August – Peridot, Sardonyx, and Spinel


Peridot is identified by its lime green tint. Referred to as the “evening emerald”, it maintains its hue in any light. It comes to the surface by volcanoes and is occasionally found in meteorites. Historically, peridot protects against nightmares and brings peace and happiness.

Sardonyx is made up of layers of sard and onyx, ranging from yellowish red to reddish brown. Unlike many other gemstones, sardonyx has been affordable for many people throughout history. It is said to promote communication, courage, and happiness.

Spinel is often mistaken for other gemstones, due to its variety of colors and cuts. Most commonly, it is mistaken for rubies and sapphires. One variety of spinel has magnetic properties and has been used in compasses.

September – Sapphire 


While sapphire is most commonly recognized as blue, sapphire can be found in every color except red, which are considered rubies. Sapphires symbolize integrity, loyalty, sincerity, and nobility. Sapphires have been popular in recent years, possibly due to the attention on Princess Diana’s sapphire wedding ring, which Prince William has now given to Kate Middleton.

October – Opal and Tourmaline


Opals have a mystical folklore. Legends claim that opals fell from the sky or that rainbows left opals where they touched the earth. Since they reflect different colors, people believed that opals possessed the qualities of all the gemstones. Opals are said to bring good luck to people who wear them, but only if opal is your birthstone.

Similar to opals, tourmaline also reflects a myriad of colors. Tourmaline has the ability to be electrically charged and act as a magnet. Black tourmaline was once used as an amulet to protect people from evil. Even today, tourmaline is used to rid a person of toxins, pollutants, and radiation.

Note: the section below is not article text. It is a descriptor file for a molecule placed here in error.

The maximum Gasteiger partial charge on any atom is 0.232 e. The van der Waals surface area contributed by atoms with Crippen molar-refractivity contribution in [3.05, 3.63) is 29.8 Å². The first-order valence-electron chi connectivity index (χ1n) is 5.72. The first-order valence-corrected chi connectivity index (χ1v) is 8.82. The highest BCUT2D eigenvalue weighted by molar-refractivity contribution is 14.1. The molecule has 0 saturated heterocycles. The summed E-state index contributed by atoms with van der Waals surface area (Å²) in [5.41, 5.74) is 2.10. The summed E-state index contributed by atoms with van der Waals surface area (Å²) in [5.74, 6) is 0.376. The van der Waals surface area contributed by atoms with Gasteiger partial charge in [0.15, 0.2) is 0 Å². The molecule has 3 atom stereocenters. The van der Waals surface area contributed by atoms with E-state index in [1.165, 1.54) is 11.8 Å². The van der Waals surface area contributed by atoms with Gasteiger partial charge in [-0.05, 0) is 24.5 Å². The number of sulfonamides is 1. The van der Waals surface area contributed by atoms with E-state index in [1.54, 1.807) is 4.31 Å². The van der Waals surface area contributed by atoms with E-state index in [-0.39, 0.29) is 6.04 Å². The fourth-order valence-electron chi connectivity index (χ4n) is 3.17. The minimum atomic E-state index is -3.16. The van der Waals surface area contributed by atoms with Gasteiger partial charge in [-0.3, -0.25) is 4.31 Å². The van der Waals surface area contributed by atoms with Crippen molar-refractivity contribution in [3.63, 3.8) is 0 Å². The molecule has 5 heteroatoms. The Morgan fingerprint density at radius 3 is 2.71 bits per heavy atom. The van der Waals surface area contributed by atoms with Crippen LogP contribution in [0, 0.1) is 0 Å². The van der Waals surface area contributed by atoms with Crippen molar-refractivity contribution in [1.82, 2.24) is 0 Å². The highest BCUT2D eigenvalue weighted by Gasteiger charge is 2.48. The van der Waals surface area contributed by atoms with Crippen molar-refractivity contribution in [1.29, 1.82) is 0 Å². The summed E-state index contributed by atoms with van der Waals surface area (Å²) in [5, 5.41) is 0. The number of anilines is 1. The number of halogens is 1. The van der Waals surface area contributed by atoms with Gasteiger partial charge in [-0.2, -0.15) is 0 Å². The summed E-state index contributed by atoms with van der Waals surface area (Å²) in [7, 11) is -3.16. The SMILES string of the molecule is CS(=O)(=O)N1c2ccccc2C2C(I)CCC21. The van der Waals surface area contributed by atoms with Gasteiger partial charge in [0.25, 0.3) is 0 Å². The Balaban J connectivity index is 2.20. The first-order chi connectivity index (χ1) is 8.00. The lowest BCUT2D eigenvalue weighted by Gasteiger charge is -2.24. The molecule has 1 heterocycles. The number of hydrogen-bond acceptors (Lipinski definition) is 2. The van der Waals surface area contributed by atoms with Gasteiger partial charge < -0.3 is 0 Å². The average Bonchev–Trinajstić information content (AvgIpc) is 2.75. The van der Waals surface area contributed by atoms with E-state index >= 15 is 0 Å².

November – Topaz and Citrine


Topaz is commonly thought of as yellow and other gems have been mistaken for topaz for that reason. Topaz is actually colorless, but often tinged with other colors. Topaz is viewed as a calming stone, which has the ability to relax people, alleviate nightmares, and cure mental illness.

Citrine is a variety of quartz that takes a yellow-orange hue. Like topaz, citrine has been considered a comforting stone with the ability to soothe and heal. It is also supposed to bring prosperity, wealth, and new beginnings.

December – Tanzanite, Zircon, and Turquoise


Found only in Tanzania, tanzanite is a more modern gemstone. These gemstones were found in 1967. With a similar appearance to sapphire, tanzanite has rapidly increased in popularity.

Zircon dates back 4.4 billion years, making it the oldest mineral. While zircon can be found in many colors, blue has been the most popular color. Zircon is believed to dispel evil and promote sleep, wealth, and prosperity.

Turquoise has been a popular gemstone in many cultures including the Persians, Turkish, and Native Americans. It has been used to adorn both jewelry and weapons, believed to provide protection and power.

Armentor Jewelers has been serving Acadiana for 78 years. Our mission is to provide quality, value, and 100% customer satisfaction. Stop by today at either our Lafayette, LA or New Iberia, LA location and let us help you find a piece of jewelry featuring your birthstone. For more information, contact us today.

*Photos and information credited to the American Gem Society.